How-many-state solution?

When US President Donald Trump began his term almost two years ago, he surprised the Middle East by announcing his determination to allow Israel and the Palestinians to determine their own fates in the outcome of the peace process and not impose the historical stance of a two-state solution.

Media outlets throughout the world were shocked to hear the American president state in last September of 2017:“I am looking at two-state and one-state, and I like the one that both parties like.”

Be the first to know –

The reactions captured around the world displayed a poor understanding of the realities in the Middle East and of the inherent political dissonance within the Palestinian leadership. From Oslo to the Clinton Parameters and Road Map peace plans, there was an assumption that Gaza and a future Palestinian West Bank would be connected and would inevitably begin to function as the “nation-state” envisioned by the West.

While Gaza has established relative autonomy under the oppressive hand of Hamas, the Palestinian Authority in the West Bank continues to lack the strength and legitimacy to unite these prominent Palestinian families or “clans” with the Arafat- style maneuvering as he had done. Whenever the peace process broke down, these clans gained legitimacy as Palestinian institutions proved inefficient and corrupt. Nothing has changed. The financing of terror and the indoctrination of anti-Zionist principles continue to be the main concern of the Palestinian leadership – and the clans are forced to provide for their own.

Dr. Mordechai Kedar, the director of the Center for the Study of the Middle East and Islam, explains the demographic reality of the region: “They don’t share almost anything. Even the language is different from city to city. They have a different culture. Hebron is different from other places in the West Bank. They are much more traditional. The same is true in Libya, Syria, Iraq, etc. These states never succeeded to be based on the collective loyalty to the state over the tribe.”

BY THE SAME logic, a future Palestinian state would not differ from the realities seen in Libya, Syria, and Iraq, where sovereignty only existed through the iron fists of dictators such as Qaddafi, Hussein and Assad. But the question remains: once an opposition to Israel no longer exists, what will be the uniting factors among these clans? What will bring them together? Dr. Kedar also explains the relative stability found in Gulf states: “They are not stable because of the oil. Oil doesn’t contribute to stability. Iraq has oil and it isn’t stable. Dubai has no oil and it is stable – for it is populated by one tribe.”

But this poses a moral dilemma for the stakeholders in the peace process. To advocate for a two-state solution would inherently necessitate placing an iron-fisted dictator who would unite these families together with a national principle not driven by anti-Zionism. It seems rather hypocritical to repeat the mistakes of Sykes-Picot and attempt to end a conflict (in this case, the Israeli- Palestinian one) only to create another oppressive regime in an already volatile region.

The other option is to consider Dr. Kedar’s “Eight-State Solution”, one which consists of granting autonomy to eight different city-states which would be based on tribal affiliations.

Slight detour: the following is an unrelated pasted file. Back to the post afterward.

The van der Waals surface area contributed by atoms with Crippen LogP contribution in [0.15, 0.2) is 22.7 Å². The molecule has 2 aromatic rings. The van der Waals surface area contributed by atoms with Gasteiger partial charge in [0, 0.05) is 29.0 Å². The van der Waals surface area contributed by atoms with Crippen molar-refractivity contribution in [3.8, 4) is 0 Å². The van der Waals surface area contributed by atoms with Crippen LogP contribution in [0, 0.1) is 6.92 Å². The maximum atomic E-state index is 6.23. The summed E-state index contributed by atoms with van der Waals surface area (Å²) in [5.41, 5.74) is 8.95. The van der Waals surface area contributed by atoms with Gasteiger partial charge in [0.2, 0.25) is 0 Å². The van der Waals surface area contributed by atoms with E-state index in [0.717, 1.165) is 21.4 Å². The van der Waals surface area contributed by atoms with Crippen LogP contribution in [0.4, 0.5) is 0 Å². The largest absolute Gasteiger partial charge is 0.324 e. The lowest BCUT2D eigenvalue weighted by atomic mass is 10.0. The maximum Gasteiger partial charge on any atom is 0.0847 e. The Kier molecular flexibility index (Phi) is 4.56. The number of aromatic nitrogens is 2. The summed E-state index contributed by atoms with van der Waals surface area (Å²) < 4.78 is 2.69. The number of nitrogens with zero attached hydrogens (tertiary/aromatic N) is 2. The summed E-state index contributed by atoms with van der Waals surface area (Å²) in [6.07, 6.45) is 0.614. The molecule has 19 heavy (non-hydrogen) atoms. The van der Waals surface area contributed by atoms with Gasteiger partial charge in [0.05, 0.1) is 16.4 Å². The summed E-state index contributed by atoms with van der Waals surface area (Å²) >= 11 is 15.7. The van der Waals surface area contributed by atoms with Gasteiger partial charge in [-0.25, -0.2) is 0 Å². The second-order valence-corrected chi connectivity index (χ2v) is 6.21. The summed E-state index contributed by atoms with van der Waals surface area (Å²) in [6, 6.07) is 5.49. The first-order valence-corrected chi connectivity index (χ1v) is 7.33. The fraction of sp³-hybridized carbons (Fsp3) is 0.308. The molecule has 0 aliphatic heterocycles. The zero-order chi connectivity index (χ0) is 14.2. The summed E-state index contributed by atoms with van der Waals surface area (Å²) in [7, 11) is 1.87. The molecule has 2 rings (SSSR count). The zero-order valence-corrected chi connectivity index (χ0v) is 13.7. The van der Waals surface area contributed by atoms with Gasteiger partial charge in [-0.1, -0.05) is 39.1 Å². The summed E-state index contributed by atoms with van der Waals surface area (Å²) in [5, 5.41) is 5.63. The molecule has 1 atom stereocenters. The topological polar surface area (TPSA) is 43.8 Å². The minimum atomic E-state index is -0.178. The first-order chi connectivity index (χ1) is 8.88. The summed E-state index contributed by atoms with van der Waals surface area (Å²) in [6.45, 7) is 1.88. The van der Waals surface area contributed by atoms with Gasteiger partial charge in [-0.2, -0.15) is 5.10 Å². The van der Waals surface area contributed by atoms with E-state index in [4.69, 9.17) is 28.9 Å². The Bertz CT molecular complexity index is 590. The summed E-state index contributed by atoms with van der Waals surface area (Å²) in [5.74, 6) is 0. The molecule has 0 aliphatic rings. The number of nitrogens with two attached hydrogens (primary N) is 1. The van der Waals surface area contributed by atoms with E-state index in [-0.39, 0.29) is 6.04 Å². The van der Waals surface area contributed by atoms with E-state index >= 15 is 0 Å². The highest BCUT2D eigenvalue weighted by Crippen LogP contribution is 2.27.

Given, however, the beliefs of the international community and the historical favoritism leaning towards a two-state solution, this seems rather impossible to achieve.

One thing is certain: in any future peace agreement, the first “phase” must concern the restructuring of a future Palestinian state. Israel should not be expected to rush to a negotiating table if the other party is constantly breaking down.

AS PRESIDENT Trump prepares to unveil the “ultimate” deal, a few speculations can be made as to what the first phase of the plan might look like:

1) The Palestinian Authority must find a way to reconcile with Hamas (who would renounce all violence against the State of Israel) or reach terms with Israel as a separate entity.

2) A strong central government must be formed.

One which can uphold Israel’s security concerns and unite the Palestinians without the anti-Zionist banner.

3) Israel’s settlement policy will be reviewed only after the Palestinian Authority demonstrates a credible intent to make peace.

4) A Palestinian constitution must be drafted, and elections must be held. The Palestinian people have been subjugated to leaders who have only perpetuated the conflict and have refused to represent the true interests of the general Palestinian population.

Prime Minister Benjamin Netanyahu is no political fool. He understands that Trump is strengthening his coalition so as to have the popular support to withstand the concessions that Israel will have to make in any future deal. The acts of moving the embassy, the reduction of funds to UNWRA and the withholding of funds to the Palestinian Authority were not a reflection of Trump’s inherent Zionist identity. Trump is a businessman; he understands that Israel must receive before it is asked to concede.

When the time comes, Israel will make the necessary concessions for peace, as she has historically done. This time, however, the Palestinians will need to make the first move toward peace. This is the only way to restore faith and engage in meaningful negotiations.

The author is a former IDF Paratrooper and has an MA in Diplomacy and International Security from IDC Herzliya. He is an Israel advocate, public speaker and Middle East analyst.